Friday, 23 March 2012

So Far So Good... or maybe not.

The Canadian Charter of Rights and Freedoms is 30 years old in 2012.

In Canadian law, the “Charter” is the first 34 sections of the Constitution Act, 1982. Broadly speaking, the Charter is a bill of rights recognizing individual rights and limiting the authority of the federal and provincial governments.

For example, section 2 of the Charter guarantees that everyone has the fundamental freedoms of religion, expression, assembly, and association.

Section 7 contains another important rights guarantee. This section recognizes that everyone has a right to liberty constrained only by the demands of justice—presumably the liberty of criminals can be constrained.

There was good reason to be optimistic in 1982 when the Charter was new—various portions were drafted to protect individual freedoms by limiting government authority. But in the 30 years following, the courts in Canada have continually done the opposite. Instead of the Charter protecting individual freedoms from overreaching governments, it has been given a government-promoting interpretation that negatively impacts upon individual freedoms.

In an article prepared for the C2C Journal, Karen Selick and I outline four portions of the Charter that have been given this government-promoting interpretation. You can read the article online here.

Here is a brief outline of the article.
  • In the 1990 Canada v. Taylor decision, the Supreme Court of Canada (SCC) restricted the section 2(b) individual right to freedom of expression in order to preserve the hate speech provision in the Canadian Human Rights Act.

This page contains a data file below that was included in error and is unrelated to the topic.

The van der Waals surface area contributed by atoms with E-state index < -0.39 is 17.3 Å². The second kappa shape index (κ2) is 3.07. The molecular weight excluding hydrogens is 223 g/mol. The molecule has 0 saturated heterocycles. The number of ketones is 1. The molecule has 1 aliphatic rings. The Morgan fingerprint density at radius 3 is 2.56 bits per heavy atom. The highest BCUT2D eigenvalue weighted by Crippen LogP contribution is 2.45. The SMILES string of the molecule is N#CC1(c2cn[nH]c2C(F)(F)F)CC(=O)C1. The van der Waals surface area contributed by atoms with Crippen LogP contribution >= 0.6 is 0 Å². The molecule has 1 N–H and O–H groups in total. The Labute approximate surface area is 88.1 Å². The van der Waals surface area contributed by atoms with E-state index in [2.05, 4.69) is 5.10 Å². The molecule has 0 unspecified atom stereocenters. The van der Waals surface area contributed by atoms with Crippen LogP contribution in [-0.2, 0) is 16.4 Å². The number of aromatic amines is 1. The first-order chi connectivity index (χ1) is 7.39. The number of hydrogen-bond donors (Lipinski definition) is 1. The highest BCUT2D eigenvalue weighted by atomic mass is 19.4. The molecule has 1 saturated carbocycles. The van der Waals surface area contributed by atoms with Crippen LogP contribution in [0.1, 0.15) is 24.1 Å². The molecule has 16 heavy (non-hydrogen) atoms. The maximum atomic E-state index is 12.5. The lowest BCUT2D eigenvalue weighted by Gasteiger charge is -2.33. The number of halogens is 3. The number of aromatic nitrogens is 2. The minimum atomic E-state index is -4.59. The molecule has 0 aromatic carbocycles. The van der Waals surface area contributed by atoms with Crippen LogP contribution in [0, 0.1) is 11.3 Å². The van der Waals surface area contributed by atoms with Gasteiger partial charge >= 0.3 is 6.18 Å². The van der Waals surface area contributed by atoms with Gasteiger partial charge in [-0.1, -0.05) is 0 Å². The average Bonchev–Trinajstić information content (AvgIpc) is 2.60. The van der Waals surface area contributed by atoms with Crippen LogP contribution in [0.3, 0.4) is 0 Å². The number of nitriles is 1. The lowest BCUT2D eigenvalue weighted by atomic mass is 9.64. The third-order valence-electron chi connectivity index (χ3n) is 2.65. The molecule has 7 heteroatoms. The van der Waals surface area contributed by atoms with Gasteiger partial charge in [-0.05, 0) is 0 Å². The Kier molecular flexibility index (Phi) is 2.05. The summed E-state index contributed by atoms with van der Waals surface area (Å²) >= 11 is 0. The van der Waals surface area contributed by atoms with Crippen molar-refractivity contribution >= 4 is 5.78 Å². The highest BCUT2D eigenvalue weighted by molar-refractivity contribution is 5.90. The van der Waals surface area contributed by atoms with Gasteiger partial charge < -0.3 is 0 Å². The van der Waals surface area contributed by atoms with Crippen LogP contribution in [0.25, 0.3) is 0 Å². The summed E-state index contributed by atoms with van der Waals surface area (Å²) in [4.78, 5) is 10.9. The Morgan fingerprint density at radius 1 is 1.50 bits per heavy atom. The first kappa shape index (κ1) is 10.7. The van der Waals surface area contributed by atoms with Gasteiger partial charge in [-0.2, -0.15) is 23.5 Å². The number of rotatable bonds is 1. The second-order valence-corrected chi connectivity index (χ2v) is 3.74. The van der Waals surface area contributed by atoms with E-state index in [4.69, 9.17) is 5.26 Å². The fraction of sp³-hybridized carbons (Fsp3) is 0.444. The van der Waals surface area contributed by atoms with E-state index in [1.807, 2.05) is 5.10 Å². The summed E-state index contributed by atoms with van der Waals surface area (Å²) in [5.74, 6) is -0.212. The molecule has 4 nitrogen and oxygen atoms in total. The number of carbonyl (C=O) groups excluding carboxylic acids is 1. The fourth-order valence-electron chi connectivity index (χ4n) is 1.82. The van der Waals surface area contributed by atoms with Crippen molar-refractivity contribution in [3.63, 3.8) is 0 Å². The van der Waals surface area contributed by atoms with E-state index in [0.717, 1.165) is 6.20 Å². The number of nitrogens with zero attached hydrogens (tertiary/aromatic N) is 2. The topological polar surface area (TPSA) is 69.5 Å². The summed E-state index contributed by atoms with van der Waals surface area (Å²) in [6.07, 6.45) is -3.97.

• In the 1991 Lavigne v. Ontario Public Service Employees Union decision, the SCC held that the section 2(d) freedom of association does not prohibit the government from forcing individuals to associate.
  • In the 1988 R. v. Morgentaler decision, the SCC decided that the section 7 right to liberty grants individuals only a degree of autonomy when making decisions of fundamental personal importance, and that decisions of lesser significance could expect no constitutional protection.
  • In the 2003 R. v. Malmo-Levine decision, the SCC decided that the government is free punish individuals for actions that cause no one any harm, despite the section 7 guarantee of individual liberty.
For the full discussion on each of these issues, go to the C2C Journal’s website and read the entire article. I think you will be convinced that the first 30 years of the Charter’s existence have yielded mixed results.

This appeared in the Canadian Constitution Foundation's blog in February 2012.

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